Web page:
By Emily Chiriboga, May 20, 2016
Pictures from beyonce.com
If there’s one thing that Beyonce knows how to do, it’s getting people to talk. Her new music video for Formation started an uproar and was labeled by several critics as “anti-police.”
Since the song’s release and her Super Bowl performance, several police organizations have called for a boycott of her performances, according to a Washington Post article. While the opinions on social media on Beyonce’s performance seemed to be split 50/50, students interviewed for this article were on Team B.
The music video is set in New Orleans and starts with Beyonce on top of a sinking police car. Throughout the video she addresses other issues; spray painted on a wall in the video are the words “Don’t shoot us” and a little boy can be seen dressed in all black dancing in front of of a riot police team. It’s hard to ignore that Beyonce is conveying a message. Some believe it tells people that she doesn’t support police officers.
Others believe her message promotes #BlackLivesMatter. Christen Dekie, 19, a musical theatre major at NYU, said in a facebook interview that Beyonce is “stating that the misuse and abuse of power from the racist officers needs to end. If the police officers are to protect the community, the many incidences of these hate crimes are wrong. The drowning of the police car represents drowning of power given to the racist police men who have taken the lives of innocent black bodies.”
Madison Amoroso, 20, a liberal arts major at Suffolk County Community College, said in a facebook interview, “Beyonce is reminding her fans that she stands with them. She wants them to know that she knows where she came from and that these issues bother her too.”
While some people believe that she’s just showing her support for Black lives matter, others believe otherwise. Speaking about Beyonce’s Super Bowl performance, former Mayor of New York Rudy Giuliani said, “I thought it was really outrageous that she used it as a platform to attack police officers, who are the people who protect her. So if you’re going to have entertainment, let’s have decent, wholesome entertainment. And not use it as a platform to attack the people who put their lives at risk just to save us.”
In the video, Beyonce and her backup dancers are dressed and styled like Black Panther Party members, according to an article posted by The Guardian. Asked about the Super Bowl performance, Dekie said, “The Black Panthers are being depicted [in news media reporting] as a hate group towards whites, but their development was during a time where black people had been targeted decades prior. Yes, the Black Panthers had different ideals than say a Martin Luther King; however, their goals still seemed to unify while their actions were only retaliation based.” [Editors’s Note: Radical left and socialist groups supported the Black Panthers in their day.]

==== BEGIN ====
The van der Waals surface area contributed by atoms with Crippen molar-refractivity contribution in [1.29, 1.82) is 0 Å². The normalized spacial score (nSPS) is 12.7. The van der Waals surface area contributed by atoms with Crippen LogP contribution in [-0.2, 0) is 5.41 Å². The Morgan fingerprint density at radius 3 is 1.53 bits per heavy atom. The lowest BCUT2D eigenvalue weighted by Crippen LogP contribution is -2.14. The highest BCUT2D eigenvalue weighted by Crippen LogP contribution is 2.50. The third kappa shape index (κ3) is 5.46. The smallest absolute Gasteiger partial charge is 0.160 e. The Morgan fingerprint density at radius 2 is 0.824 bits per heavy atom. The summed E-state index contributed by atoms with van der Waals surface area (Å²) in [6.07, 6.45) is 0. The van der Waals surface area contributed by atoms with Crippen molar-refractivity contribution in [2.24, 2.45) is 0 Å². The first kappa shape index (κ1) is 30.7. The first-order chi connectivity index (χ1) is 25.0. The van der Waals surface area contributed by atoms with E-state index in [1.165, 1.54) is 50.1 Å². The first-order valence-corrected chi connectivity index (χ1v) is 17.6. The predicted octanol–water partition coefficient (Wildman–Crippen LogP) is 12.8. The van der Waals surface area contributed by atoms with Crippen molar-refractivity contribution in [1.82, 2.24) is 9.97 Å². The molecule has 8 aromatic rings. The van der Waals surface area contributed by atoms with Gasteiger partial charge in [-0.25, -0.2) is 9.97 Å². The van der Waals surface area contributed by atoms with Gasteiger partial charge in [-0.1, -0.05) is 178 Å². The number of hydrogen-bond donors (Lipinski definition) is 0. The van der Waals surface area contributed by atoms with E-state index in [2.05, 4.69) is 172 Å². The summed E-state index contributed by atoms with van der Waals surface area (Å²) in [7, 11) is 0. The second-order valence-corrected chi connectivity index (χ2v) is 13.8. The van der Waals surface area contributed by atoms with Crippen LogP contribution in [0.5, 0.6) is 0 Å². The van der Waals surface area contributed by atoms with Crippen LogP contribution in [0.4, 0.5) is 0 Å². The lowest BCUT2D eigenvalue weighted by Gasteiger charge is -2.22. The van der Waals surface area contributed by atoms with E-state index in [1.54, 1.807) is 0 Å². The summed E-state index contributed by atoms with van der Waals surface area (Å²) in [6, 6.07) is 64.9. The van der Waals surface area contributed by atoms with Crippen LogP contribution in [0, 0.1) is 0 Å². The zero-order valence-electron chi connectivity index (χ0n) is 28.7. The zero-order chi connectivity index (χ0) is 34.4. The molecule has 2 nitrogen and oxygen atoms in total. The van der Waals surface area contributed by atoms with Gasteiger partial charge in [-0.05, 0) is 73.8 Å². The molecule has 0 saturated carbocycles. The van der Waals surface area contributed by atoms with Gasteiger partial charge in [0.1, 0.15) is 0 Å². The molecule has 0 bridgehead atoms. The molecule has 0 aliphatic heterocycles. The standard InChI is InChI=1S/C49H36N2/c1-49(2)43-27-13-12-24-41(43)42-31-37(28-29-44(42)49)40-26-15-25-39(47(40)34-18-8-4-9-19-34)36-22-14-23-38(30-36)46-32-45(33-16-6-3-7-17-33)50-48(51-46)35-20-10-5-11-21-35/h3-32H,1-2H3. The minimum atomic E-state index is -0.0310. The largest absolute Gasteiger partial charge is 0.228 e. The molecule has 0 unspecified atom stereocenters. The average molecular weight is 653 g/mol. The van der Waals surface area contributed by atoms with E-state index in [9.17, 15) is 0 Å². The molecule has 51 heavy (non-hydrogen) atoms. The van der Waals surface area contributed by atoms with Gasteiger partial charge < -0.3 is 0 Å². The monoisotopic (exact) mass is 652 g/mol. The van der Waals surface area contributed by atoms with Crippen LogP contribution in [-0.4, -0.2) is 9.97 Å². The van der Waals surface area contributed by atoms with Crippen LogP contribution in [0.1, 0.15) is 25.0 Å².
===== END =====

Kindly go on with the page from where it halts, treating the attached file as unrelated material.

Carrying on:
Amoroso said, “The message is powerful. She clearly thinks there’s corruption in the police force and is using her celebrity status to bring awareness to it, which I think is great.” Dekie said, “The formation video is a promotion of black power which is a positive form of representation for the black community to have someone of her caliber expressing similar feelings towards the same issues. The video means a people coming together to end unjust crimes and treatment which has plagued the community itself since the boat ride over.”
This writer believes that we can all agree on one thing regarding Formation. Whatever message people take away from the music video can be strong and powerful.
New York Daily News, May 20: Beyoncé concert duty aggravation prompts labor grievance by Pittsburgh police; WPIX, May 20: Pittsburgh police union upset officers may be forced to work Beyoncé concert
Emily Chiriboga can be reached at Emily.Chiriboga38@myhunter.cuny.edu